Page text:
Sleep for a Good Cause

Man in bed, sleeping

Getting good sleep is important for your mind, your body, and your diabetes.

There are many reasons to get a good night’s sleep. If you have diabetes, there are even more. Learn how sleep affects your diabetes management.

A good night’s sleep can feel like a luxury. Balancing school, work, physical activity, and your family may cause you to go to bed later than you’d like. One in three US adults isn’t getting enough sleep, and over time, this can increase the risk for type 2 diabetes, heart disease, obesity, and depression.

If you have diabetes, too little sleep negatively affects every area of your management, including how much you eat, what you choose to eat, how you respond to insulin, and your mental health.

Proper rest isn’t just important for your diabetes management—it may also put you in a better mood and give you more energy!

How Much Do You Need?

Being well rested is important for people of all ages to stay in good health. How many hours of sleep you need changes as you age. The American Academy of Sleep Medicine and the Sleep Research Society recommend that adults should get at least 7 hours of sleep per night. Children and teens need more.

Learn more about how much sleep you need.

Complications From Lack of Sleep

If you get less than 7 hours of sleep per night regularly, your diabetes will be harder to manage. Too little sleep can:

  • Increase insulin resistance.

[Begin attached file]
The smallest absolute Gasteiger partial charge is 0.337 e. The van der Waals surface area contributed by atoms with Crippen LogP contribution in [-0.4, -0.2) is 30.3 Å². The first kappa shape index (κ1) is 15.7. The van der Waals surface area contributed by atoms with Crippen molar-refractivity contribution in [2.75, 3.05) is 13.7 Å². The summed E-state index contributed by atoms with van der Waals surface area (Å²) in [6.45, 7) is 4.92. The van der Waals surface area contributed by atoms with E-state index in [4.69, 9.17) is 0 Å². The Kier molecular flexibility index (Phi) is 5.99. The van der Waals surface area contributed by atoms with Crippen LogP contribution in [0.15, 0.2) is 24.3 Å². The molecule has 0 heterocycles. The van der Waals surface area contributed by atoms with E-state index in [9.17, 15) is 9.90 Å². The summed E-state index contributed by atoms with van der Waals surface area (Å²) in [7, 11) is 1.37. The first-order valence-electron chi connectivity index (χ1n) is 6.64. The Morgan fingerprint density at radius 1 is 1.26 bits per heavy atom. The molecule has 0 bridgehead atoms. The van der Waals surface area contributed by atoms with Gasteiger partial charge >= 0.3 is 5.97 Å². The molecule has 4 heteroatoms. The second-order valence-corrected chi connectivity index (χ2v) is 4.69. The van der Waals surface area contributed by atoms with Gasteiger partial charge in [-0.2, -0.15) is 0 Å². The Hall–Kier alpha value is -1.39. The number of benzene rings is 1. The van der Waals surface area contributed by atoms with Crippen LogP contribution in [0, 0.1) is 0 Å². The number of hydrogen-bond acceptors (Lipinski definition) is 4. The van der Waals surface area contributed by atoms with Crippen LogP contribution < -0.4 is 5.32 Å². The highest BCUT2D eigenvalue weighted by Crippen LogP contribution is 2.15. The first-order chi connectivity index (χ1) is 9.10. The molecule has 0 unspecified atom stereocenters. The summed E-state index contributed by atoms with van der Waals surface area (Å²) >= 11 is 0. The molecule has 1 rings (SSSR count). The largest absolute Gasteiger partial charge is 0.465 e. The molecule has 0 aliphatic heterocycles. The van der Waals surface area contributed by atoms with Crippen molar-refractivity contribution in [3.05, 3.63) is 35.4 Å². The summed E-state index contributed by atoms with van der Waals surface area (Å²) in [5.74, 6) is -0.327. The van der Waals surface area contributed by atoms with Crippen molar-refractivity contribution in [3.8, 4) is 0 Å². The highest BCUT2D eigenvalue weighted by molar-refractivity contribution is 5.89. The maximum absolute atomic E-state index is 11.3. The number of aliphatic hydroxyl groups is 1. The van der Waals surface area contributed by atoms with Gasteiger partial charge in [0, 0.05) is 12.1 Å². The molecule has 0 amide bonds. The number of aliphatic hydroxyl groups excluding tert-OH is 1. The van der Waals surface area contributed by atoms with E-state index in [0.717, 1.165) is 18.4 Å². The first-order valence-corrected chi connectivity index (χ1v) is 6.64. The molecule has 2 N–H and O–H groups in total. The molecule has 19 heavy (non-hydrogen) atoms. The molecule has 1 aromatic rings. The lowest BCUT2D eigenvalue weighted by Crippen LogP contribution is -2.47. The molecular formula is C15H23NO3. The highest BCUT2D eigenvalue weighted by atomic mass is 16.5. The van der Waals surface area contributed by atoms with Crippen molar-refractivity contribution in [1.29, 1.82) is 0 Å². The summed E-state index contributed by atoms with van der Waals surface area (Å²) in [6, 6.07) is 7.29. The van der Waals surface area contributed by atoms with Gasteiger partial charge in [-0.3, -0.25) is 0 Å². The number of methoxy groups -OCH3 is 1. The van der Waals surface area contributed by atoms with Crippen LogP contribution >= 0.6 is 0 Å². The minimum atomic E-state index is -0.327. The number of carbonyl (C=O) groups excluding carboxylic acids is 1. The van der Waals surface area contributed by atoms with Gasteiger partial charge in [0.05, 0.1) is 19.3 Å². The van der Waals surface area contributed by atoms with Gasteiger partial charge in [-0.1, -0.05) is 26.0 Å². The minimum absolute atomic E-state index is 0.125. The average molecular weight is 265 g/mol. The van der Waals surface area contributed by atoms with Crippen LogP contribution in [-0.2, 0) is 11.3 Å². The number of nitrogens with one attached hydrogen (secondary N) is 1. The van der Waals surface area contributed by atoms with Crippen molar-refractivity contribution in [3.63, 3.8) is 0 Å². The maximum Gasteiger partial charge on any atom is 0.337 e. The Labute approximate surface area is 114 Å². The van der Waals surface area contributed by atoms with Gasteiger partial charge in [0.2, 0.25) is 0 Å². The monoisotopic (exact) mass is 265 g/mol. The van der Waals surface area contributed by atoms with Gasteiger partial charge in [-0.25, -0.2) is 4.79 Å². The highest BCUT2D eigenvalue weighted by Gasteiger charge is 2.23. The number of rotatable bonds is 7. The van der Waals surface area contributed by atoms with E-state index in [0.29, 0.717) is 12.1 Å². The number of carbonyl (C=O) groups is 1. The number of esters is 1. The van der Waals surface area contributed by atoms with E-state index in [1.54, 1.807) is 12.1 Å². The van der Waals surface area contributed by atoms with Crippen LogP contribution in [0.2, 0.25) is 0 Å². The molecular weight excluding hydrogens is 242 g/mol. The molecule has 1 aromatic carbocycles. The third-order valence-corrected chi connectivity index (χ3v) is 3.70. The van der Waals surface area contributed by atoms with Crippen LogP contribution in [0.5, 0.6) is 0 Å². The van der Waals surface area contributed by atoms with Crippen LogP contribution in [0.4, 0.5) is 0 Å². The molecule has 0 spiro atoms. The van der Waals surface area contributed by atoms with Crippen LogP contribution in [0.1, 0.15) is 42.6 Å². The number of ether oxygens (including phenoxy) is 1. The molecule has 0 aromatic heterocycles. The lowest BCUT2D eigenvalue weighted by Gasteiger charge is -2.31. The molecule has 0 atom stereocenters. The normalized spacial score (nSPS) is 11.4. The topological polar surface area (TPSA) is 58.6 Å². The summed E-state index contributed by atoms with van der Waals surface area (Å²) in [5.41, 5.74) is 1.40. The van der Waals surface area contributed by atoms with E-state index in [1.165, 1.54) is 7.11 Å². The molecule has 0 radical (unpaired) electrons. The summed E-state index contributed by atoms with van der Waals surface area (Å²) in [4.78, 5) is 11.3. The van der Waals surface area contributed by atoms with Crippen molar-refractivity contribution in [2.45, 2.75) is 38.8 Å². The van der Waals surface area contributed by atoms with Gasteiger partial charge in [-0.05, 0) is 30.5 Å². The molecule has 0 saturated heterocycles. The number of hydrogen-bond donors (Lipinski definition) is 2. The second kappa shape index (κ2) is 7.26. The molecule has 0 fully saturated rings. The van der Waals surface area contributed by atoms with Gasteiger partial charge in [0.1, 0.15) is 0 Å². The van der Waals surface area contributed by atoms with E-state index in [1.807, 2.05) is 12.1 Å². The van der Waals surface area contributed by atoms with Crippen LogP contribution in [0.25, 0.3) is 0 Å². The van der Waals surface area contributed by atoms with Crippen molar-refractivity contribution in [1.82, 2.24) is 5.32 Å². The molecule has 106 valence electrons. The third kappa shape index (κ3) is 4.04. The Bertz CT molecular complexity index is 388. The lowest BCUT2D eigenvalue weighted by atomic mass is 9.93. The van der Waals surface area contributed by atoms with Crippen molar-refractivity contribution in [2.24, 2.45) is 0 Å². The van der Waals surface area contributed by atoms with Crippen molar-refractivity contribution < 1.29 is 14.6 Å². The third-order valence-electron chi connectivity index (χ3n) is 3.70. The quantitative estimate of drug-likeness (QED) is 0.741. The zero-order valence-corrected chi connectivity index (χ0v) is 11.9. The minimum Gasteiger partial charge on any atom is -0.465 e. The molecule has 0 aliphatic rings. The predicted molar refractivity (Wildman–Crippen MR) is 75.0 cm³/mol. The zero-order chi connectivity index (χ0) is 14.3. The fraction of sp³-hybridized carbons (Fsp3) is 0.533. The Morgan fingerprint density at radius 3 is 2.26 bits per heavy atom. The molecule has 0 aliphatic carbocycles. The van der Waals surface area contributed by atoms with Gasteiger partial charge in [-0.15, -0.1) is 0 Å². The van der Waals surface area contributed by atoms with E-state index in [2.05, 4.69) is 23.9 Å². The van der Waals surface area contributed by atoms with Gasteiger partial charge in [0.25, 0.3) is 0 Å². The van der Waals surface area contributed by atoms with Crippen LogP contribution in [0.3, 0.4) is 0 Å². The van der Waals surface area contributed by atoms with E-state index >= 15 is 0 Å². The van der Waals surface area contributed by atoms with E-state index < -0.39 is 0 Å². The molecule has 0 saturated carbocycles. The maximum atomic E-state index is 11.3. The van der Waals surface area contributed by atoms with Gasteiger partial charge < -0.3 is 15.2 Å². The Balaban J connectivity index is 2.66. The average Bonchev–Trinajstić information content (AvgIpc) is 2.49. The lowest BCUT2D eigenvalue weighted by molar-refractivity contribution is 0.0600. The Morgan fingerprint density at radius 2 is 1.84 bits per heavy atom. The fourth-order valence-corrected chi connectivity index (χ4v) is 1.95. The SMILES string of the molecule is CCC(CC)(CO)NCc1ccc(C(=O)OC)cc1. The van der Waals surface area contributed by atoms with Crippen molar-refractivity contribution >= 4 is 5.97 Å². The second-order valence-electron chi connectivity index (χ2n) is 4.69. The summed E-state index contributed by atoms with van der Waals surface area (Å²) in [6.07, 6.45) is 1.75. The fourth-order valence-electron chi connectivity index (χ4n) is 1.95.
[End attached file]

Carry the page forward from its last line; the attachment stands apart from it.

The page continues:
• Make you hungrier the next day and reduce how full you feel after eating.
  • Make you more likely to reach for junk foods—those that are high in carbs and sugar.
  • Make it harder to lose weight.
  • Raise blood pressure and seriously increase the risk of a heart attack.
  • Make your immune system less able to fight infections.
  • Increase your risk of depression and anxiety.

Tips to Get More Zzz’s

Get Good Sleep

Sleep quality is as important as how many hours you get. Signs you aren’t getting good sleep may include:

  • Not feeling rested even after sleeping enough hours.
  • Repeatedly waking up during the night.
  • Having symptoms of sleep disorders (such as snoring or gasping for air).

It’s common to stay up late and get up early during the week, then sleep in on the weekend. You may hope to catch up on the hours you missed, but your brain can’t use these added hours.

One of the best things you can do is to wake up and go to bed at around the same time every day, even on weekends, making sure you get enough quality sleep consistently. These tips can help:

  • Keep your bedroom dark, quiet, relaxing, and cool. Experts recommend a temperature of 65 degrees for your best rest.
  • Remove electronic devices such as TVs, computers, and smartphones from the bedroom.
  • Get some physical activity during the day.
  • Mentally unwind and relax before bedtime.
  • Have a routine that gets you ready for bed, like taking a shower, reading, or writing in a journal.
  • Get in bed only when you’re tired.

And here are a few things to avoid:

  • Afternoon and evening caffeine. It can affect your body for up to 8 hours.
  • Alcohol in the evening. It can affect how you breathe when you sleep. It can also wake you up and affect your sleep quality.
  • Large meals late at night. Eating late can cause indigestion and higher blood sugar levels overnight.
  • Naps after 3 p.m. This can make you less tired when it’s time for bed.
  • Nicotine. It acts like caffeine.

If you still have problems getting a good night’s rest, talk with your doctor.

Page last reviewed: December 10, 2020